The demon leered at the boy. ‘Go through the door on the left, and you save your sweetheart, but your best friend dies. Go through the door on the right, and… well, you get it, right?’
The boy looked from one door to the other. ‘What if I just do nothing? What happens then?’
An expression of confusion crossed the demon’s face. ‘Er,’ he said. ‘No-one’s ever asked that before, actually. Well, you could just hang about, I suppose. But God knows what we’re gonna do with the other 300 pages in this book…’
This is one of those big, important rules that tricks beginner writers out time and time again. One that’s so obvious that it’s actually really easy to forget. The story is supposed to be about your hero. And heroes make choices.
Here’s the thing: what we’re interested in when we read a story is the decisions the characters make. If a boy’s father is cut down by invading marauders, we want to know if they’re going to pick up a sword and go the suicidal revenge route or escape and live to fight another day. Maybe they’ll sweep that tragedy under the rug, or maybe they’ll mercilessly hunt those marauders down ten years later. Maybe they’ll forgive themselves for being unable to defend daddy and get over their tragedy, or maybe they’ll nurse it and turn bitter. All those choices tell us who the character is. Witnessing a character’s actions is so much more important and effective that having the author tell us who they are and what they’re like (either directly or, God forbid, through the conversations of admiring sidekicks).
Nobody ever did anything by lying around like a spilled porridge slick. And if your hero is not really doing anything, then why tell a story about them? Why not tell the story about one of the peripheral characters instead?
Seems obvious, yes? But it’s actually something you have to keep your eye on, especially if you’re writing a fantasy or SF story. The writer can get so caught up in building an awesome world that they forget that the reader is primarily interested in the characters. It’s not enough to simply introduce an amazing new location or bizarre new monster every three chapters in the hope that it will sustain the reader’s interest for ever. The flashy stuff is cool and all, but what your readers really want to know is: is your hero gonna go and get revenge for his father’s death, or isn’t he?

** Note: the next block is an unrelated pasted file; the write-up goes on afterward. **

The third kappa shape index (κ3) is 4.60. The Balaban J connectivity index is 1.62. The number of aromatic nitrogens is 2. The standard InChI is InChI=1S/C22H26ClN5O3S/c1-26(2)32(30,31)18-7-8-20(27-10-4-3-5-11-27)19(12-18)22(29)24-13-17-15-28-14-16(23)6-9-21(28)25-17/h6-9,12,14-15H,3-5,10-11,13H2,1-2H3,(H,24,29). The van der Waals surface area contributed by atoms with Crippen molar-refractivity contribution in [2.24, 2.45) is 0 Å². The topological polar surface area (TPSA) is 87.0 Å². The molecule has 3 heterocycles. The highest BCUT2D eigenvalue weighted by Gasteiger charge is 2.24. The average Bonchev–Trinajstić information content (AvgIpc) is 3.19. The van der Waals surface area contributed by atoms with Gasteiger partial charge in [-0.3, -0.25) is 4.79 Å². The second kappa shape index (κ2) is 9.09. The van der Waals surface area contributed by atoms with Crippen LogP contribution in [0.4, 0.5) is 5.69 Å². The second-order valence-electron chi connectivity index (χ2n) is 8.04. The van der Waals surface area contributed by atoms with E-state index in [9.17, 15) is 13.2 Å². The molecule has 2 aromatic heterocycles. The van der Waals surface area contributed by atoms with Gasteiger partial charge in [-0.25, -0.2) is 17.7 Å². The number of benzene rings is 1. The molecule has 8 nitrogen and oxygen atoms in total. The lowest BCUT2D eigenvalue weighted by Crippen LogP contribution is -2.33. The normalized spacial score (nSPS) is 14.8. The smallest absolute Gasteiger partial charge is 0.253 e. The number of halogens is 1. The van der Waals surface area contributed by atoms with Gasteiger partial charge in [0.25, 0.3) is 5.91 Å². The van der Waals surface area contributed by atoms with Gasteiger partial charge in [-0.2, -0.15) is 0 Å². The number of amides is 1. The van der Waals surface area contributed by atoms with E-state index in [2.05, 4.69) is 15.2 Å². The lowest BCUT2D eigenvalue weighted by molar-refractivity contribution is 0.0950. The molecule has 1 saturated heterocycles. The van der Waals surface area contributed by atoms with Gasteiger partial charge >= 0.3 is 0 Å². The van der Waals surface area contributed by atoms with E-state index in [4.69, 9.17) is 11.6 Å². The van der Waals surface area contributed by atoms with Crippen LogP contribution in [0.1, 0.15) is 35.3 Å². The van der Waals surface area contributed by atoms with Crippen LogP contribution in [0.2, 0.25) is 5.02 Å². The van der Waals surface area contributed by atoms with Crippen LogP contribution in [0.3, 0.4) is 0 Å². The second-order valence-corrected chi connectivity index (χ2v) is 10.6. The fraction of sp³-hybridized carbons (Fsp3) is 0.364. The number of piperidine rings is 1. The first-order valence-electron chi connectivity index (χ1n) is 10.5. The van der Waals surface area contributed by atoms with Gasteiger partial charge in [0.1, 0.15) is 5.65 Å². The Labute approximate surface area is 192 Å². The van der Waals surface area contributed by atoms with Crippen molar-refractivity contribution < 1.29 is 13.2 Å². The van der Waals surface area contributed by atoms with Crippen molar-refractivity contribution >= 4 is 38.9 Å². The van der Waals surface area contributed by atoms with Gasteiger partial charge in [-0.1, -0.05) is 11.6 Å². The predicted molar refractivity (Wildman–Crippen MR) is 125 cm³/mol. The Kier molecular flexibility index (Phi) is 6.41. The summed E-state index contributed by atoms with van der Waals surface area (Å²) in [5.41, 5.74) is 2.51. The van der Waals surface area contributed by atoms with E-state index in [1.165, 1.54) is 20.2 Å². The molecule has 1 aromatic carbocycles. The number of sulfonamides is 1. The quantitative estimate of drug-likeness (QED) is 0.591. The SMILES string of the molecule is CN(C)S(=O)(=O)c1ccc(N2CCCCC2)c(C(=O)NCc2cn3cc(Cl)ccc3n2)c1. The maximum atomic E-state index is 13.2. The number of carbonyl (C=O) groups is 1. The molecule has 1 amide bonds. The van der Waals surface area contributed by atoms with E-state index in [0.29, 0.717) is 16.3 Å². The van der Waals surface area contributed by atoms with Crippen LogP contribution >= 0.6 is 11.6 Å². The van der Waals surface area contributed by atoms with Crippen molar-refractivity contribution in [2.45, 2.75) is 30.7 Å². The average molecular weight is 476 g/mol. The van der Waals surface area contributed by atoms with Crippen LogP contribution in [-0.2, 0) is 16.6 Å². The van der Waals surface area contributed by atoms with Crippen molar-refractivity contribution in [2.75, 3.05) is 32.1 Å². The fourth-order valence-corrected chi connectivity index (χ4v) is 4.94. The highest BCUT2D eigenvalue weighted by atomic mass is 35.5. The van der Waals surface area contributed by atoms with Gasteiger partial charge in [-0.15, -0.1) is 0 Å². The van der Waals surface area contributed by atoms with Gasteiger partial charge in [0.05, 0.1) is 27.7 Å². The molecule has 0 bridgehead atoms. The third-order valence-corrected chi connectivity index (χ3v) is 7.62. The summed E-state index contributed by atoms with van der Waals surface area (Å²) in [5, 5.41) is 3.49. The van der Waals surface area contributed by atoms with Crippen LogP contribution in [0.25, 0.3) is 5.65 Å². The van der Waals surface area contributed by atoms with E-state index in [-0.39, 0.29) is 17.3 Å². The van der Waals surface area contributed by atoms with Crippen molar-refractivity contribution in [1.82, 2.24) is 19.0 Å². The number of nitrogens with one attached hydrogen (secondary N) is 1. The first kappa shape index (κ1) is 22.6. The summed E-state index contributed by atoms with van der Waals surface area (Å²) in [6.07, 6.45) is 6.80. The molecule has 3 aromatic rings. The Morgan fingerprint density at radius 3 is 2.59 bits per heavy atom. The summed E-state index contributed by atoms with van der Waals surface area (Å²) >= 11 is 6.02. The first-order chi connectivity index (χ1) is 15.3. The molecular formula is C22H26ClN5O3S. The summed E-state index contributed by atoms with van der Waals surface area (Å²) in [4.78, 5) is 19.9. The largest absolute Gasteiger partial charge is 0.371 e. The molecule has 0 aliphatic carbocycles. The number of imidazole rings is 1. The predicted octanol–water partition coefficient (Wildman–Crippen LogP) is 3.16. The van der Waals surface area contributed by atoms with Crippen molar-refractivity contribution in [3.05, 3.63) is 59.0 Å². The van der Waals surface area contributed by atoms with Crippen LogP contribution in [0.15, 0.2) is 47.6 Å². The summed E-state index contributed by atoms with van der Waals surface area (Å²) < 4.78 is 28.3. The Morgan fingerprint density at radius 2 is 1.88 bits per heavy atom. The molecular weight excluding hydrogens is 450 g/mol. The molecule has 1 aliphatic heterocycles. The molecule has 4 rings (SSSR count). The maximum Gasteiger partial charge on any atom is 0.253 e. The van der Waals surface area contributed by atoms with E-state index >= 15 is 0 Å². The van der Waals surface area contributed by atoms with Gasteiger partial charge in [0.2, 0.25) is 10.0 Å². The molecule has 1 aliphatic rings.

The passive protagonist is basically the source of my annoyance in the last post. The hero who makes no choices is a boring one. There’s no personal stake in doing what your destiny dictates. And stakes are the other thing that makes a hero’s tale worth reading. Choices mean nothing if there’s no sacrifice involved.
Take the opening scene of this post. A classic Sophie’s Choice type of thing: you must choose between your lover and best friend, and whoever you don’t choose dies. Straightforward enough. But any power that lies in the scene comes from the groundwork the author has done beforehand. Hopefully, if they’re any good, they’ve made us love the sweetheart and admire the best friend as much as the hero does, and we don’t want to lose either. Just like he doesn’t. So now we’re biting our nails trying to work out how the hell he’s gonna get out of this predicament because he just can’t condemn one of them to death… can he?
Ah. That’s the choice. Is he clever enough to get out of it? Ruthless enough to choose one over the other? Noble enough to sacrifice his own life for theirs? That’s what we’re interested in. And it’s far more interesting than having the hero bust out a sword and go toe-to-toe with the demon, no matter how fiery and badass he may be.
So, a point to keep in mind. Who is your hero? If he/she isn’t making choices, why are they the hero at all? If he/she risks nothing by them, why do we care? The protagonist(s) are the engine of the story. Whether you’re writing fantasy, SF, crime or kitchen-sink drama, it’s the characters we care about, and the rest is just window-dressing.
Make sure the reader knows the stakes. We need to see how much the hero has to lose by their choices. Make sure the hero has choices to make. And make sure they’re hard. It’s their choices that move the story along, not the other way around. They should never be at the mercy of the plot: they make the plot.
Actions speak louder than words. It’s an oldie, but a goodie.